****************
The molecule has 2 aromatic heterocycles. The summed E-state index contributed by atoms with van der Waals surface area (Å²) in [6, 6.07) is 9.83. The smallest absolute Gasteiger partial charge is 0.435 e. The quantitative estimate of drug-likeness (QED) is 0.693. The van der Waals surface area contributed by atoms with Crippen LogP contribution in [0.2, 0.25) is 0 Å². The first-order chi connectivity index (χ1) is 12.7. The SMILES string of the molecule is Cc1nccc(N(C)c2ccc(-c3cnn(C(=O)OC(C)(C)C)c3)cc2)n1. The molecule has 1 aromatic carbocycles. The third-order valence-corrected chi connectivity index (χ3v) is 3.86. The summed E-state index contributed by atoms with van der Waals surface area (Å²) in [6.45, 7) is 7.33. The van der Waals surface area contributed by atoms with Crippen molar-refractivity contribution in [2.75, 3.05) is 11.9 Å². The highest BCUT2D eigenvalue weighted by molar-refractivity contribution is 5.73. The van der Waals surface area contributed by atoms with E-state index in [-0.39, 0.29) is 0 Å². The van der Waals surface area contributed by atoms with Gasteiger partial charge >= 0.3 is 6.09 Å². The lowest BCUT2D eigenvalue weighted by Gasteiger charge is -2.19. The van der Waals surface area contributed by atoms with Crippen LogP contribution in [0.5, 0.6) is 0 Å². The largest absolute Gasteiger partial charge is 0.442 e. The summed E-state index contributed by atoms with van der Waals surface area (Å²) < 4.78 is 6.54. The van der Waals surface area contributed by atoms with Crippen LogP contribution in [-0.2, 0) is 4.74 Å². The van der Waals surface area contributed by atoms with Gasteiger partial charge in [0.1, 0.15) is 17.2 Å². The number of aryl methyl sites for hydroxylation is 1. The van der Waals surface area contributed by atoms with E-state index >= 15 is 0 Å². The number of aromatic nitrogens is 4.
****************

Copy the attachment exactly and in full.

The molecule has 2 aromatic heterocycles. The summed E-state index contributed by atoms with van der Waals surface area (Å²) in [6, 6.07) is 9.83. The smallest absolute Gasteiger partial charge is 0.435 e. The quantitative estimate of drug-likeness (QED) is 0.693. The van der Waals surface area contributed by atoms with Crippen LogP contribution in [0.2, 0.25) is 0 Å². The first-order chi connectivity index (χ1) is 12.7. The SMILES string of the molecule is Cc1nccc(N(C)c2ccc(-c3cnn(C(=O)OC(C)(C)C)c3)cc2)n1. The molecule has 1 aromatic carbocycles. The third-order valence-corrected chi connectivity index (χ3v) is 3.86. The summed E-state index contributed by atoms with van der Waals surface area (Å²) in [6.45, 7) is 7.33. The van der Waals surface area contributed by atoms with Crippen molar-refractivity contribution in [2.75, 3.05) is 11.9 Å². The highest BCUT2D eigenvalue weighted by molar-refractivity contribution is 5.73. The van der Waals surface area contributed by atoms with E-state index in [-0.39, 0.29) is 0 Å². The van der Waals surface area contributed by atoms with Gasteiger partial charge >= 0.3 is 6.09 Å². The lowest BCUT2D eigenvalue weighted by Gasteiger charge is -2.19. The van der Waals surface area contributed by atoms with Crippen LogP contribution in [0.5, 0.6) is 0 Å². The largest absolute Gasteiger partial charge is 0.442 e. The summed E-state index contributed by atoms with van der Waals surface area (Å²) < 4.78 is 6.54. The van der Waals surface area contributed by atoms with Crippen LogP contribution in [-0.2, 0) is 4.74 Å². The van der Waals surface area contributed by atoms with Gasteiger partial charge in [0.1, 0.15) is 17.2 Å². The number of aryl methyl sites for hydroxylation is 1. The van der Waals surface area contributed by atoms with E-state index >= 15 is 0 Å². The number of aromatic nitrogens is 4.